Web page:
Real Life is taking a week off. In the meantime we’ve brought together a few of our recent articles on what we are calling “meme finance.” These articles address how social media dynamics have combined with speculative markets to raise the profile of new kinds of financial instruments, like NFTs and cryptocurrencies, as well as bring a new cultural emphasis on financial speculation as a form of entertainment. The result is a kind of literalization of the attention economy, in which memes are monetized (the “Charlie Bit My Finger” NFT, the “Leave Britney Alone” NFT) and would-be money itself is a meme (dogecoin). These phenomena can seem irrational, and are undeniably destructive, but they have become increasingly central to the internet’s interpenetration of everyday life.
“Play to Lose,” by Emilie Reed
NFTs and meme stocks are contributing to the financialization of the self
Phenomena like crypto, NFTs and meme stocks have been touted as a democratization of finance. But these practices are not foundational to a sustainable and equitable society; they mainly offer a feeling of revenge to help compensate for the otherwise helpless feeling of being financialized against one’s will.
“Paid In Full,” by Drew Austin
The emerging dream of an internet where every interaction is a financial transaction
Some predicted that the internet would undo intellectual property, but it has allowed for everything to become IP instead. Anything can become “content.” Web 2.0 — the “participatory web” of social media platforms and user-generated content — is being subsumed by Web3, an initiative to build blockchains and payment protocols into the internet’s fundamental architecture.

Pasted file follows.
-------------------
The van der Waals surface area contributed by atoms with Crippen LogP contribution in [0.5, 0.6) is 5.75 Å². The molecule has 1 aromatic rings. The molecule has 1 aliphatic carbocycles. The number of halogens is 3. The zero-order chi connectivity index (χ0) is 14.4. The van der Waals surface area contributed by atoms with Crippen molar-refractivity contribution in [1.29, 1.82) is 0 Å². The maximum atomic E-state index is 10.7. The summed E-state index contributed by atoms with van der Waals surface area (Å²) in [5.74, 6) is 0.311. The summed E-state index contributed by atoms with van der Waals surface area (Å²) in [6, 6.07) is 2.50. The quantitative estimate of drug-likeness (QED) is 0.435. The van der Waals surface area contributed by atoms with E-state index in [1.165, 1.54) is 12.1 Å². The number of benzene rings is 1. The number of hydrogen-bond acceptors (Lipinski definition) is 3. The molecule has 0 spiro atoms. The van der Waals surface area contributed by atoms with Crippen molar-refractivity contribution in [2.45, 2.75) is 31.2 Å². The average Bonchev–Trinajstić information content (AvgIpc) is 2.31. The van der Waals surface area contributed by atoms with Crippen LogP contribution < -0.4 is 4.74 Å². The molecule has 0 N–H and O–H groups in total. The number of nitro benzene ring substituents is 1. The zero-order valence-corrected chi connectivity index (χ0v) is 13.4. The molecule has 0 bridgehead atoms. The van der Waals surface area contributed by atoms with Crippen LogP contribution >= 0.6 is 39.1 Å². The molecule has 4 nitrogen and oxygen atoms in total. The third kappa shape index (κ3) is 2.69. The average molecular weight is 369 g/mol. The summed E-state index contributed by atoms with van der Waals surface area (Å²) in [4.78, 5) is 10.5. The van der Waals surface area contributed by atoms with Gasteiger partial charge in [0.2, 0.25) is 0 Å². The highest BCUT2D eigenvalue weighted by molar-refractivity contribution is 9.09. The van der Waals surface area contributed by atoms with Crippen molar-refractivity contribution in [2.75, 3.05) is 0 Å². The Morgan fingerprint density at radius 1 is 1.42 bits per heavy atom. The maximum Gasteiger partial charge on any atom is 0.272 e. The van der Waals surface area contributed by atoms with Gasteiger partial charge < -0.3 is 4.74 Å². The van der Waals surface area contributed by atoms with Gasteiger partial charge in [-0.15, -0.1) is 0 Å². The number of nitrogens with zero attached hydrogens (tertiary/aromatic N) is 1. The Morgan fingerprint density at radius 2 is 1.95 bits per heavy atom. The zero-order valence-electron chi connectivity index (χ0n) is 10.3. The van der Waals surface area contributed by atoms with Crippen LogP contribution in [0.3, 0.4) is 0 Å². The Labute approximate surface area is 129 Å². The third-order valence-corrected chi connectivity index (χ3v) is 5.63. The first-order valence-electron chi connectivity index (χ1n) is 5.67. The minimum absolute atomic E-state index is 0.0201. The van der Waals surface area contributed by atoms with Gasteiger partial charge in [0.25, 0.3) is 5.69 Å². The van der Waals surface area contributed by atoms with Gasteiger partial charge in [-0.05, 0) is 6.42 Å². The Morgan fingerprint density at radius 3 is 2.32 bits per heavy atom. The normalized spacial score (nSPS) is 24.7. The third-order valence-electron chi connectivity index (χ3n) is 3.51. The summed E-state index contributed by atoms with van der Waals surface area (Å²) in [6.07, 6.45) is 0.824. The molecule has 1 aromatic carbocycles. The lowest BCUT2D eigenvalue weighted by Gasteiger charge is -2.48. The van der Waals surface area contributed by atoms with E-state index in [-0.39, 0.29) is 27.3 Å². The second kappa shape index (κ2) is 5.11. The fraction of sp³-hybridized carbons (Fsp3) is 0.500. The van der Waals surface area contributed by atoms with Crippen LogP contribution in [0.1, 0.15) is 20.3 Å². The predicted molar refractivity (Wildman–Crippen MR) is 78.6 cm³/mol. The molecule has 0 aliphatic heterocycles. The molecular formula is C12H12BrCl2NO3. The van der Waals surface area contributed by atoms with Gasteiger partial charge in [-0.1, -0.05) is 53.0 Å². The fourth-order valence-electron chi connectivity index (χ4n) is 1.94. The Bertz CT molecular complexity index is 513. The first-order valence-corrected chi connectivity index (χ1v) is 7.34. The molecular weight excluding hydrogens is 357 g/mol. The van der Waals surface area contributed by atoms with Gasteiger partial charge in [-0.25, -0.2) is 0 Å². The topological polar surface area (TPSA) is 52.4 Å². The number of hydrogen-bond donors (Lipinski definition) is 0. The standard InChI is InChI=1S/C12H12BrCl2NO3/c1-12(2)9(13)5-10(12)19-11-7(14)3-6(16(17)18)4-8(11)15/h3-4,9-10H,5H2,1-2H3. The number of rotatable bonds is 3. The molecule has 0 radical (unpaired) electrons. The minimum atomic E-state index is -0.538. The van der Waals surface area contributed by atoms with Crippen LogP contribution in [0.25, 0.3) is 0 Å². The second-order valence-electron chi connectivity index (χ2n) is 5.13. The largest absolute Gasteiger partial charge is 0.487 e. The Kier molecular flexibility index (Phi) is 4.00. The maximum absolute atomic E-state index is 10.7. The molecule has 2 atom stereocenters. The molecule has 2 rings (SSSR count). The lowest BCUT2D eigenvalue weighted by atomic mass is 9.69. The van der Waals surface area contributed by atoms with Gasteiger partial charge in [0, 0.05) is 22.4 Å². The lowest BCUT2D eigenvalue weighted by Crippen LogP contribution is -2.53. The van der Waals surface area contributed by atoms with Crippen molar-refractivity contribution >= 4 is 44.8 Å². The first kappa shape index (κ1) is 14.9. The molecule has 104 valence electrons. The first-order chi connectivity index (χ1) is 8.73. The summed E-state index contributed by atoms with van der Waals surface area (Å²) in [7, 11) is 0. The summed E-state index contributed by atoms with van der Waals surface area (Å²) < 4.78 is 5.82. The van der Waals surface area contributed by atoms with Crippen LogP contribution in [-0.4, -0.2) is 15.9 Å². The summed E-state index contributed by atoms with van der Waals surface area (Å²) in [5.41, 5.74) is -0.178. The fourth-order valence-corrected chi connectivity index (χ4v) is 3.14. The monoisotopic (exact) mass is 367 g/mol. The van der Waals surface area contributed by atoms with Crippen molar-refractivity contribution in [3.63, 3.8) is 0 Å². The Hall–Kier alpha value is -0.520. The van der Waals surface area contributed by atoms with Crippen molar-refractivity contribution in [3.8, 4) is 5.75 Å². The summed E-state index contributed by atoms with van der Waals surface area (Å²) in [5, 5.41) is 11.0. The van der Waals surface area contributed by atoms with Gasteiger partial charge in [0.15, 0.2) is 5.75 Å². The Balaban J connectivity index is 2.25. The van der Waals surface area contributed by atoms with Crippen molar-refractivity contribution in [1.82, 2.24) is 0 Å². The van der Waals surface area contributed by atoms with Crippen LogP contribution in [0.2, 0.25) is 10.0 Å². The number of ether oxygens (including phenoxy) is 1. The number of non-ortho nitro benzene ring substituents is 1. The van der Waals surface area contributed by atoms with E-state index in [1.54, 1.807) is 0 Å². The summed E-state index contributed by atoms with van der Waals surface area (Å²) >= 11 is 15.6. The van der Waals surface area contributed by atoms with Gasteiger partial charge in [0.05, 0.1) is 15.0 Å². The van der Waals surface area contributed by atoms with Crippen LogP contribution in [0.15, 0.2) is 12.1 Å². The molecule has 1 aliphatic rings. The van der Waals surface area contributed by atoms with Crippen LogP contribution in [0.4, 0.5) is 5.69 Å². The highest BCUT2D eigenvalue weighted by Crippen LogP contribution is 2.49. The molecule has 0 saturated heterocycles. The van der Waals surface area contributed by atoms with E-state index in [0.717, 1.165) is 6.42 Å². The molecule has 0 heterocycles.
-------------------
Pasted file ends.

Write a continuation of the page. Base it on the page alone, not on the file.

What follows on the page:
“Money For Nothing,” by Vicky Osterweil
The more complex crypto seems, the higher the pyramid schemes can go
NFTs are made to seem intricate and complicated, but they are merely a new manifestation of a very old form: the financial bubble. The crypto-driven machinery by which NFTs are supposed to acquire their value disguises the dispossession that all forms of capitalist accumulation entail.
“The Presence of the Original,” by Rob Horning
NFTs don’t restore “aura” — they obliterate it
The underlying effect of NFTs is to empty content of whatever it contains that makes it circulate and reduce it instead to a moment of property, an assertion of the self who owns it over its potential social significance. That is, NFTs make the social significance of any digital artifact the simple fact that it can be owned and valued.
From the archive:
“Unlimited Editions,” by Rob Arcand
Using blockchains to try to protect art just reduces it to currency
If art has any liberating potential beyond serving as a tax-dodging investment vehicle, its place on a blockchain seems only to amplify the art world’s existing inequalities, ensuring a select few well-connected artists see unimaginable profits while others remain walled off from the industry.
Original illustration by Cynthia Alfonso